This blog provides information for educational purposes only. Read our complete summary for more info.
If you're looking for instructions on how to make a moonshine still, you're in the right place. I've been building stills for almost 15 years and have a lot of experience in this area. When I made my first moonshine still the smallest piece of copper I could find was so big that I actually had enough material to build three stills, so I did. I ended up keeping one and I sold the other two. That's how Clawhammer Supply was born.
Fast forward to 2023, and I am still designing and making distillation equipment. I still find it as entertaining and rewarding as when I built my first one. When I look back at that first experience, I am very appreciative of the information that was shared with me. It was extremely helpful, and I would not have been able to build my own still without it. So, i'm happy to pass on some information to you. I also sincerely hope that you find the resources below helpful on your journey, and that your efforts to build a still are successful!
Oh, and if you like this article, you'll also find this article on how to make moonshine absolutely fascinating.
Making a Moonshine Still
Here's our complete guide to making a moonshine still at home. It's is a multi-step process and we're going to break down each step below. Use the following table to skip to the section you'd like to learn more about. Oh, and we kick the entire process off with a time lapse of a moonshine still build that shows the entire process start to finish. Here is some information to get you started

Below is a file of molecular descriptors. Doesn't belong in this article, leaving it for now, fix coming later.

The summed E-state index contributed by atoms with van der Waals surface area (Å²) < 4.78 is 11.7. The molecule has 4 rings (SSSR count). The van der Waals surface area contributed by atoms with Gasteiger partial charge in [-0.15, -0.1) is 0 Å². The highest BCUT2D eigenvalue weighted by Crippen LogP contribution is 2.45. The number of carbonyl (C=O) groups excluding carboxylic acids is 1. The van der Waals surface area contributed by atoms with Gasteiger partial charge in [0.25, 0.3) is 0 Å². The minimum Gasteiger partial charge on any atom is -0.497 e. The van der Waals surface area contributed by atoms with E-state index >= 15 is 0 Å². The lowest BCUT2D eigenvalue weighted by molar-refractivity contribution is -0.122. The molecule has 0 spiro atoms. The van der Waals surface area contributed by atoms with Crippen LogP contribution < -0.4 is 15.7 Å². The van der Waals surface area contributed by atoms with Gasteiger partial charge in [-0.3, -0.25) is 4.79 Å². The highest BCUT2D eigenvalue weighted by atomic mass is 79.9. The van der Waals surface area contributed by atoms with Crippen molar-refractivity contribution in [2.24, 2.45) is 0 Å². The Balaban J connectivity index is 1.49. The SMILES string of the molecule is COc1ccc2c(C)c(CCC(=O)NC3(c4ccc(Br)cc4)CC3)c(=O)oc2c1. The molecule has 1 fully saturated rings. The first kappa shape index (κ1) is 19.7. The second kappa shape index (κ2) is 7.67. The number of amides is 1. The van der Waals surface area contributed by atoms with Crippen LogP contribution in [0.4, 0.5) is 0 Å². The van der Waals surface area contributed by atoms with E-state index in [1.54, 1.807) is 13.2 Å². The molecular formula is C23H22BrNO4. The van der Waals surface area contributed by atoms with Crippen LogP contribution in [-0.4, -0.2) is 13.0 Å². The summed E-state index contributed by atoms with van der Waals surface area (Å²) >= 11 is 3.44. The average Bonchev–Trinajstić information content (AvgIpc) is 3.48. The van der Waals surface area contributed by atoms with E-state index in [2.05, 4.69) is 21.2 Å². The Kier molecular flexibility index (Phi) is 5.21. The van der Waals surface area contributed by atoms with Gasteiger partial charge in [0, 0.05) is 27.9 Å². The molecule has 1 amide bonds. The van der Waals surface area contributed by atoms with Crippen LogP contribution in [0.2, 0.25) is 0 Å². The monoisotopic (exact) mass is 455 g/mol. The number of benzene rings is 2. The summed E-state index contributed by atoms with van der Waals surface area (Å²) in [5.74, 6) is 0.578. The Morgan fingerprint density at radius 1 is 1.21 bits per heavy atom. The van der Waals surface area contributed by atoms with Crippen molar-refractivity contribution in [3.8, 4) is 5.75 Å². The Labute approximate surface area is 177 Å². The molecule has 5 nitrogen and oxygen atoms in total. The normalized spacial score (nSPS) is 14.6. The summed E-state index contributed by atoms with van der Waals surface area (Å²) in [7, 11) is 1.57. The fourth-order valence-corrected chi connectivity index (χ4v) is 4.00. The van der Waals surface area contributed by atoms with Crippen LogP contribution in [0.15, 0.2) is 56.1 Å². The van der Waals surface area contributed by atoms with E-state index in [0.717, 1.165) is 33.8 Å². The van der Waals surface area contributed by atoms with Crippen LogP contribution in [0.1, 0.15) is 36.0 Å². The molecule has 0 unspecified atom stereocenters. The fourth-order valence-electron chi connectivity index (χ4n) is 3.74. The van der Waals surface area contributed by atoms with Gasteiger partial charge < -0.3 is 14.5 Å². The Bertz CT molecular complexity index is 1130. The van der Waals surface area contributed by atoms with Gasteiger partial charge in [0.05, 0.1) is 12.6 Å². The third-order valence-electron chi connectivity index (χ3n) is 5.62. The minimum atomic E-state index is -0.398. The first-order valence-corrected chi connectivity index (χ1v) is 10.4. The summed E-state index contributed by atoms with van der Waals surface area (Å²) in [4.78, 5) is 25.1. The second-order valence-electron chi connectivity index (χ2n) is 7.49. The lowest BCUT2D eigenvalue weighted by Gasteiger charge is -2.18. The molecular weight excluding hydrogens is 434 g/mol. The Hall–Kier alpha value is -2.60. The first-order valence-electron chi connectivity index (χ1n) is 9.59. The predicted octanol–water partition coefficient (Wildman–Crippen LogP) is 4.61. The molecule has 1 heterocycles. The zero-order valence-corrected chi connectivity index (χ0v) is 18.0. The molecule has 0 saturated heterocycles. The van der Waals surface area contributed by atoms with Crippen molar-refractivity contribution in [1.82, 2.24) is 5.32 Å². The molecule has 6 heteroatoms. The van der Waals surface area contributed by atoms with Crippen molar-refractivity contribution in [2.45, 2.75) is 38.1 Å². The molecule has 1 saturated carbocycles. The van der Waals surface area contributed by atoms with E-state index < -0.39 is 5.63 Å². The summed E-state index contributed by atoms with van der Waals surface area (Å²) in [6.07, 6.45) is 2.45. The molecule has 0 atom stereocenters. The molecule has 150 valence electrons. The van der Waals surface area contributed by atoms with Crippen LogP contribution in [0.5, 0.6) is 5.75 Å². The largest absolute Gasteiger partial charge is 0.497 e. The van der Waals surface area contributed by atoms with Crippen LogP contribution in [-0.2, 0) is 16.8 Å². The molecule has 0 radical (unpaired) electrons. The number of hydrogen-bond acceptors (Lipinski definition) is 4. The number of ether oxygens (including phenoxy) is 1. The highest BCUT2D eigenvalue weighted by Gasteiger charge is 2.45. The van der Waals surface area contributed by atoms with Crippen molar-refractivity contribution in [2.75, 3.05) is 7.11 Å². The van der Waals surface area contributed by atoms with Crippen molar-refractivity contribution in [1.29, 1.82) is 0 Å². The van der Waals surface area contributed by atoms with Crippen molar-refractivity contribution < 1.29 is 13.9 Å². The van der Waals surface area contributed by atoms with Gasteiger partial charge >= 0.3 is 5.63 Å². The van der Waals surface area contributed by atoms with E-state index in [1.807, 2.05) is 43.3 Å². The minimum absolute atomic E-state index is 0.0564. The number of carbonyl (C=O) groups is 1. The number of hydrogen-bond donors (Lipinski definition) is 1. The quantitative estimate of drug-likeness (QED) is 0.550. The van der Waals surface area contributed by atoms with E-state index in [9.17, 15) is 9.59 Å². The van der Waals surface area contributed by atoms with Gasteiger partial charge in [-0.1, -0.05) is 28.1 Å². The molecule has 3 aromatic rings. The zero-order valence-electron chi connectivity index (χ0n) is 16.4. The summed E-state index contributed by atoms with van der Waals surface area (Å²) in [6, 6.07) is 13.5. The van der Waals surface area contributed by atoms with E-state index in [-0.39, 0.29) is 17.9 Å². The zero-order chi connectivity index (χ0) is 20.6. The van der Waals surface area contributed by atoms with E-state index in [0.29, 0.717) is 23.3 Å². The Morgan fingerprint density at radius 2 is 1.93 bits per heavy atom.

Here are the step to building a still:
- Be Safe
- Gather moonshine still parts and material
- Prepare the still parts
- Build a moonshine still boiler
- Solder the copper parts
- Build a still vapor cone and lid
- Make a moonshine still condenser
What is a Moonshine Still
Before we get started, let's define exactly what you'll be building. Copper stills, also called "moonshine stills," have a storied history in the United States. The reason these types are called "moonshine stills" is that during the US prohibition, when alcohol was outlawed, home distillers made their whiskey at night by the light of the moon to avoid getting caught. Hence the term "moonshine." As bootleggers always used copper stills, small copper stills are generally referred to as "moonshine stills."
So, the phrase "moonshine still" doesn't refer to what the stills are meant to distill. These types of stills are actually multi-purpose; they can be used to distill water, essential oils, fuel alcohol, spirits, and with the proper permits and safety precautions, moonshine.
Although alcohol is legal again, making whiskey at home, and in some cases even owing a still, remains illegal. However, the name "moonshine" endures, and the name "moonshine still" has stuck as well.
Why Moonshine Stills Are Copper
Copper stills are corrosion resistant with proper upkeep, but it takes a bit more work to maintain copper stills than it does stainless steel stills. Though, on the upside, copper is widely available, affordable, very easy to cut, easy to form, and can be soldered with basic tools and materials. And soldering is something anyone can do with little to no experience, unlike welding stainless.
Copper has been the material of choice for spirits producers for centuries and it's used to make Scotch, Irish whiskey, Canadian whiskey, Bourbon, Tennessee whiskey, Japanese whiskey, rum, tequila, vodka, and more... Basically, copper is the preferred material of choice for distilling most spirits
Time lapse of a Moonshine Still Build
If you follow the guide below, the following video shows exactly what you'll be getting yourself into. It's a time lapse of the entire still building process from start to finish. Though, in the video below I'm making a 1 gallon still. In the following tutorial I'll be making a 5 gallon moonshine still.